Reviewed by Irene Scobbie in SBR 2013:1
Review Section: Factual Crime Writing
When Olof Palme, one of Sweden’s internationally best-known twentiethcentury politicians, was assassinated on 28 February, 1986, national and international reaction was considerable. He was shot just after leaving a cinema in Stockholm. Palme had no bodyguard, having deemed it unnecessary. It was said to be the day Sweden lost its innocence.
Immediately, a Dagens Nyheter journalist, Ann-Marie Åsheden, and her editor, Christina Jutterström, secretly arranged a series of interviews with Hans Holmér, Chief Constable of Stockholm region and leader of the murder investigation. Their plan was to have inside information ready as a scoop when the murder was solved. Holmér imposed two conditions: personal censorship of Åsheden’s text and exclusion of Jutterström. The hour-long interviews took place almost weekly. The murder was never solved and the secret ‘scoop’ took nearly a year to come to light, to general opprobrium. Now, 25 years later, Åsheden examines her material again and publishes her account of events, hoping to lift the curse still hanging over Holmér’s name.
The assassination left Sweden in a state of shock. Foreign correspondents were surprised at delays in securing the crime scene, setting up barriers and assembling an investigative team with a clear chain of command. Hans Holmér, the most dynamic and charismatic of the policemen involved, took charge. He exuded confidence and was a good communicator who arranged daily press conferences and frequent TV appearances. Admirers sent him flowers and, after a TV display of ‘the murder weapon’, a Smith and Wesson revolver, even likened him to Clint Eastwood. Unfortunately, he did not observe the rules of the Swedish judicial system, which demand close collaboration between police and public prosecution service. Holmér was at loggerheads with two successive prosecutors. Both wanted to oversee the investigation and to arraign only on sound evidence, while Holmér preferred to arrest on suspicion and see what emerged. Holmér was obdurate, the prosecutors cautious and afraid of losing face.
More than 24,000 pages of notes and 9,000 interviews later, the investigation reached stalemate. Holmér had assured the public of a successful outcome, and baulked at admitting defeat. An apparent lifeline, later to prove fatal, was the appearance of the witness Seppo A., who stated that while in prison two prisoners, the Kurd (or part-Kurd) Naif D and the Croat Miro Baresic, had asked him to procure two Smith and Wesson revolvers. He had heard Naif say that he would like to murder Palme, and both Naif and Baresic had been delighted at Palme’s death. Now Seppo was afraid the guns were the murder weapons. Seppo was a drunkard but his story seemed credible and led Holmér’s thoughts towards the PKK, a Kurdish freedom movement fighting Turkish oppression. The organisation had a reputation for violence. In Sweden, from 1984 onwards, it was known to have ruthlessly killed defectors. PKK members suspected that their telephones were tapped and used their own code. A fortnight before Palme’s murder, Holmér had read a transcription referring to a ‘wedding’ to be arranged ‘on the street’. He thought it likely that they were planning the assassination.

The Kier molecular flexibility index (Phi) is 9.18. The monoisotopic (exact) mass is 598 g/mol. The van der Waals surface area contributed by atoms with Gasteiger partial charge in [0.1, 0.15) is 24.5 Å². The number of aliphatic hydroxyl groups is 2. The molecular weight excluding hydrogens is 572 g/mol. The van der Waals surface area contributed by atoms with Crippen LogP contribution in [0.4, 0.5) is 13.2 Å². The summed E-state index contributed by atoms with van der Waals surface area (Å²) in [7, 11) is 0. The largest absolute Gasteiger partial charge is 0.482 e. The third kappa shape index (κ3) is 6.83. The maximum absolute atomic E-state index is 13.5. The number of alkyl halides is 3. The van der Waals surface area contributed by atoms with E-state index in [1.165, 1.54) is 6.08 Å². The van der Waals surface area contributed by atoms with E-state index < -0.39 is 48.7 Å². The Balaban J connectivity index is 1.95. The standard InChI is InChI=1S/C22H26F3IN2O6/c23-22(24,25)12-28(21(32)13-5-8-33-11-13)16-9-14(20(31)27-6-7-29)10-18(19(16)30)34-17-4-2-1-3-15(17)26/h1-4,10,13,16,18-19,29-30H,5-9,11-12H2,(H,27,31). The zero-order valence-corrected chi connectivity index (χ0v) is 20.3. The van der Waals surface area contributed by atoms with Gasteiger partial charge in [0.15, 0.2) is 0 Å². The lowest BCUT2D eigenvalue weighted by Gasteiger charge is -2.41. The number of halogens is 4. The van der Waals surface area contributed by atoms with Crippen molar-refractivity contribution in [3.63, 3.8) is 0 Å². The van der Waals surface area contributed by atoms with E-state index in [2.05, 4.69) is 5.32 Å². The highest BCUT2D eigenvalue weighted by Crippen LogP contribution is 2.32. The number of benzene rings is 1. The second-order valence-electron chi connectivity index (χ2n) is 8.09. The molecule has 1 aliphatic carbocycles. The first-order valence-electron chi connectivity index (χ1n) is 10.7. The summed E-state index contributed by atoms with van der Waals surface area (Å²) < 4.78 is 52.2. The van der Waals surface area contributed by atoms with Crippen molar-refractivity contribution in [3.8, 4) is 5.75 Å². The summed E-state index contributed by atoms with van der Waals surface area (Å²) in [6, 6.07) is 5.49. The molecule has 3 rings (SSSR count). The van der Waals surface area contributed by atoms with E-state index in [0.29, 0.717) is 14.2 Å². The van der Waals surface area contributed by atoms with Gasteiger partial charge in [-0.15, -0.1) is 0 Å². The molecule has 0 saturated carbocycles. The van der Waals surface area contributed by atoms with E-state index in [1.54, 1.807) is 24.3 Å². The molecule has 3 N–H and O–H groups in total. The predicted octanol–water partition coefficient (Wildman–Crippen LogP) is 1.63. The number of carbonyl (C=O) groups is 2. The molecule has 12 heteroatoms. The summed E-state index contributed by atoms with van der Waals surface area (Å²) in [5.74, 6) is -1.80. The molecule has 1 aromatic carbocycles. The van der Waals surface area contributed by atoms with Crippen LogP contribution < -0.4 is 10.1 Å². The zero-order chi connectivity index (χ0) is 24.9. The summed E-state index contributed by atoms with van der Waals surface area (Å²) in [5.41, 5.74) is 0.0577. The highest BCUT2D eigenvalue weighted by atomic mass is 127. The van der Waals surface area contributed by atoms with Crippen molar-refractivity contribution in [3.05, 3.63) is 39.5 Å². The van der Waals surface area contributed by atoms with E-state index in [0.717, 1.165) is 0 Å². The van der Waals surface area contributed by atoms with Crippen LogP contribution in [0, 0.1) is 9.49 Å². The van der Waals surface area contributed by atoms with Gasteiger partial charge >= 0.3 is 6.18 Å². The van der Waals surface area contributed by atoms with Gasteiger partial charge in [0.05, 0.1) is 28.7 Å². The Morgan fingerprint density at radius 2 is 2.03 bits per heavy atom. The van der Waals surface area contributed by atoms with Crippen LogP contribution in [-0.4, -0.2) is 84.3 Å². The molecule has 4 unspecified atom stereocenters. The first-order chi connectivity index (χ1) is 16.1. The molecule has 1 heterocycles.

Prosecutors pointed out how circumstantial the evidence was but Holmér became convinced that the PKK lay behind the murder. He planned Operation Alfa, wanting arrest warrants issued simultaneously to fifty PKK members. Such ‘fishing exercises’ were contrary to Swedish law: a suspect must be told exactly the nature of the presumed offence. Through sheer determination, Holmér persuaded the prosecutors to accept a much truncated version of his plan, but the arrested PKK members simply refused to cooperate. With no indictable evidence, the PKK members and their liberal-minded supporters now had another effective propaganda weapon against Holmér’s ‘dictatorial methods’.
Lack of success and an obsession with the PKK caused the media to turn on Holmér: the hero had become accursed. Banner headlines now ran ‘An encroachment without parallel’, ‘Holmér puts himself above the law’, ‘Holmér must go’ and grew increasingly savage – ‘Holmér is a gangster type’; Jan Myrdal referred to ‘Holmér’s ‘coup d’état’ and Jan Guillou even compared him with Chile’s junta.
Holmér’s position became untenable and in February 1987 he withdrew. He died in 2002, still vilified by some bureaucrats and deserted by many friends. While pitying a fallen hero, one still doubts whether Åsheden succeeds in lifting the curse. She is hardly an impartial witness: as an insider, she usually saw events from Holmér’s point of view and she had grown fond of him. Even so, she is aware of his desperation and fixation on the PKK. On the other hand, she shows how immoderate the media became and calls it ‘murder by media’. A year after the murder, Richard Reeves of the New York Times is a more disinterested observer, who blames the failure of the investigation on a flawed judicial system and a free but lazy press. Even now, the only definite conclusion seems to be that Holmér remains a controversial figure.